Restoring Attentional Resources With Nature: A Replication Study of Berto’s (2005) Paradigm Including Commentary From Dr. Rita Berto

Brittany N. Neilson, Curtis M. Craig, Raelyn Y. Curiel, Martina I. Klein

Research output: Contribution to journalArticle

Abstract

Objective: The aim of this study is to replicate Berto’s (2005) heavily cited work on attention restoration. Background: Nature interventions have gained increased interest for improving performance of attentionally demanding tasks. Berto (2005) indicated that viewing digital nature images could improve performance on a subsequent response inhibition task, the sustained attention to response task (SART). However, experimental design and statistical concerns about her experiments as well as failure to support her findings across multiple unpublished studies in our laboratory provided rationale for this replication study. Method: Twenty participants were each assigned to one of three digital image conditions: nature, urban, and control. Participants performed the SART before and after digital image exposure. Results: SART performance metrics (total correct target responses, mean response time, and transformed d′) were analyzed using 2 (SART) × 3 (image interventions) mixed design ANOVAs. The results failed to replicate Berto (2005). Conclusion: Possible reasons for not replicating Berto (2005) are discussed, including (1) sample differences, (2) different testing environments and procedures, (3) insufficient attentional depletion, and (4) individual differences. Applications: Research needs to determine the effectiveness of such interventions, the specific attention tasks that might benefit, and the individual difference variables relevant for attention restoration.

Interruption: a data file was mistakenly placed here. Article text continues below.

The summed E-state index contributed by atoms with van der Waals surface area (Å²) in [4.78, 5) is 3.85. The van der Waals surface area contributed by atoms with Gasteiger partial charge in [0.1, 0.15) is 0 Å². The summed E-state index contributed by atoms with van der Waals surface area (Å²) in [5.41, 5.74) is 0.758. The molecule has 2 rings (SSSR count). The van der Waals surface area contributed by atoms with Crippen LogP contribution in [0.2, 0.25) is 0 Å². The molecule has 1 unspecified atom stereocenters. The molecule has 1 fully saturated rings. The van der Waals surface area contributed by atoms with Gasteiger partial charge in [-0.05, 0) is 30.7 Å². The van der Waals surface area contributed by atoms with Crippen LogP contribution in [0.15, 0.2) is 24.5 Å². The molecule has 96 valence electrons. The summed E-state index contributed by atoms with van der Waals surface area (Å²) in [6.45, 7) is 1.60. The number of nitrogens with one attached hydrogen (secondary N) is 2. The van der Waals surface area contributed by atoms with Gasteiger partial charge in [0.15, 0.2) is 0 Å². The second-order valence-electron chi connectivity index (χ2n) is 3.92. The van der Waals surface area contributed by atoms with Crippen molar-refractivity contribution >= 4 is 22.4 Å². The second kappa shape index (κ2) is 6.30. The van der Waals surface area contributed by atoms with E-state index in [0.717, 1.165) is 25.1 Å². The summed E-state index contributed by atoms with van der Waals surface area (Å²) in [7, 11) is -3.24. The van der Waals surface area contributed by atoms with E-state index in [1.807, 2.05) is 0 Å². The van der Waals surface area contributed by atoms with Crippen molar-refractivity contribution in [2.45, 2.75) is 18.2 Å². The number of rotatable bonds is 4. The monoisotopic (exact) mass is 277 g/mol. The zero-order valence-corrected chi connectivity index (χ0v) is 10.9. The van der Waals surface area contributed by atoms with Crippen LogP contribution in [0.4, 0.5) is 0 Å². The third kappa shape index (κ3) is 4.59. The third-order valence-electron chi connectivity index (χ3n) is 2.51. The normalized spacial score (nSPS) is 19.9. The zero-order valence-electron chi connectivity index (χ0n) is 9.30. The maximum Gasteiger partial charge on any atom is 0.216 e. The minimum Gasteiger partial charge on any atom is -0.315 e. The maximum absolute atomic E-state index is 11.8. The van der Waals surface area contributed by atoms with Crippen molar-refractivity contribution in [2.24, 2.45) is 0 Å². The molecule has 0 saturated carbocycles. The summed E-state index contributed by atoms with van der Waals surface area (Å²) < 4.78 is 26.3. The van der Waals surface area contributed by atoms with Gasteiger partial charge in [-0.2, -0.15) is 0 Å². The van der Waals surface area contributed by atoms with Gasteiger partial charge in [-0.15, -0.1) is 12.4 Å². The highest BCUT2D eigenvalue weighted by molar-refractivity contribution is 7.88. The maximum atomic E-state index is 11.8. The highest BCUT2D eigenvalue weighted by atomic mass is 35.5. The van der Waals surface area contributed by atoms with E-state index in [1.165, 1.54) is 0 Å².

Original languageEnglish (US)
JournalHuman Factors
DOIs
StateAccepted/In press - Jan 1 2020

Keywords

  • attentional processes
  • environmental design
  • fatigue
  • multiple resource models
  • replication

PubMed: MeSH publication types

  • Journal Article

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